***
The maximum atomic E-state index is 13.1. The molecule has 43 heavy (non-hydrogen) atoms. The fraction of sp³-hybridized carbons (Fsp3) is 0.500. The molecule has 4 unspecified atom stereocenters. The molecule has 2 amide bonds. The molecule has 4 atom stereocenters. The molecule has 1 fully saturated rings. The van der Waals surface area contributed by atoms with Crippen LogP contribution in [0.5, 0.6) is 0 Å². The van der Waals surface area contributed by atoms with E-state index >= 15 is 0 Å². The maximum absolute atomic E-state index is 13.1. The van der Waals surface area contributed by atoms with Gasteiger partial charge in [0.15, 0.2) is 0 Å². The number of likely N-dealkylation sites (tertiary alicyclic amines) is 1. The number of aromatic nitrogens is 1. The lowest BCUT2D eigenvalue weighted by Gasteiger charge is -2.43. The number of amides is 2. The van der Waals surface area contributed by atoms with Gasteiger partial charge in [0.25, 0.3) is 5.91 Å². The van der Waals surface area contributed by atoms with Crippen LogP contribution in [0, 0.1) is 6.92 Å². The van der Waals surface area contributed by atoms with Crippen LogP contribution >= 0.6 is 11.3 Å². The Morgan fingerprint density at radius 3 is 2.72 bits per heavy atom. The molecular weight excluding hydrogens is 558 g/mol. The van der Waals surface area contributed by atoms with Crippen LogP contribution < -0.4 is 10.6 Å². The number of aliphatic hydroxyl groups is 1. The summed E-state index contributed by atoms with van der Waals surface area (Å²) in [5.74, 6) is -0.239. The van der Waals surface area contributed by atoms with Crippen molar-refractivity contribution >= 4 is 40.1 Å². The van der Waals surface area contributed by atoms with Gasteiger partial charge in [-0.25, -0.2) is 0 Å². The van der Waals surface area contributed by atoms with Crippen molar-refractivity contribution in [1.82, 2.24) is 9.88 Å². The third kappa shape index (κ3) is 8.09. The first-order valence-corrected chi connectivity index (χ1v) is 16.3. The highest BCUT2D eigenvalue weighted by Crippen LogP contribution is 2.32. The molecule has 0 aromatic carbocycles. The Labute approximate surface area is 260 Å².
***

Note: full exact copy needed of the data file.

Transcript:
The maximum atomic E-state index is 13.1. The molecule has 43 heavy (non-hydrogen) atoms. The fraction of sp³-hybridized carbons (Fsp3) is 0.500. The molecule has 4 unspecified atom stereocenters. The molecule has 2 amide bonds. The molecule has 4 atom stereocenters. The molecule has 1 fully saturated rings. The van der Waals surface area contributed by atoms with Crippen LogP contribution in [0.5, 0.6) is 0 Å². The van der Waals surface area contributed by atoms with E-state index >= 15 is 0 Å². The maximum absolute atomic E-state index is 13.1. The van der Waals surface area contributed by atoms with Gasteiger partial charge in [0.15, 0.2) is 0 Å². The number of likely N-dealkylation sites (tertiary alicyclic amines) is 1. The number of aromatic nitrogens is 1. The lowest BCUT2D eigenvalue weighted by Gasteiger charge is -2.43. The number of amides is 2. The van der Waals surface area contributed by atoms with Gasteiger partial charge in [0.25, 0.3) is 5.91 Å². The van der Waals surface area contributed by atoms with Crippen LogP contribution in [0, 0.1) is 6.92 Å². The van der Waals surface area contributed by atoms with Crippen LogP contribution >= 0.6 is 11.3 Å². The Morgan fingerprint density at radius 3 is 2.72 bits per heavy atom. The molecular weight excluding hydrogens is 558 g/mol. The van der Waals surface area contributed by atoms with Crippen LogP contribution < -0.4 is 10.6 Å². The number of aliphatic hydroxyl groups is 1. The summed E-state index contributed by atoms with van der Waals surface area (Å²) in [5.74, 6) is -0.239. The van der Waals surface area contributed by atoms with Crippen molar-refractivity contribution >= 4 is 40.1 Å². The van der Waals surface area contributed by atoms with Gasteiger partial charge in [-0.25, -0.2) is 0 Å². The van der Waals surface area contributed by atoms with Crippen molar-refractivity contribution in [1.82, 2.24) is 9.88 Å². The third kappa shape index (κ3) is 8.09. The first-order valence-corrected chi connectivity index (χ1v) is 16.3. The highest BCUT2D eigenvalue weighted by Crippen LogP contribution is 2.32. The molecule has 0 aromatic carbocycles. The Labute approximate surface area is 260 Å².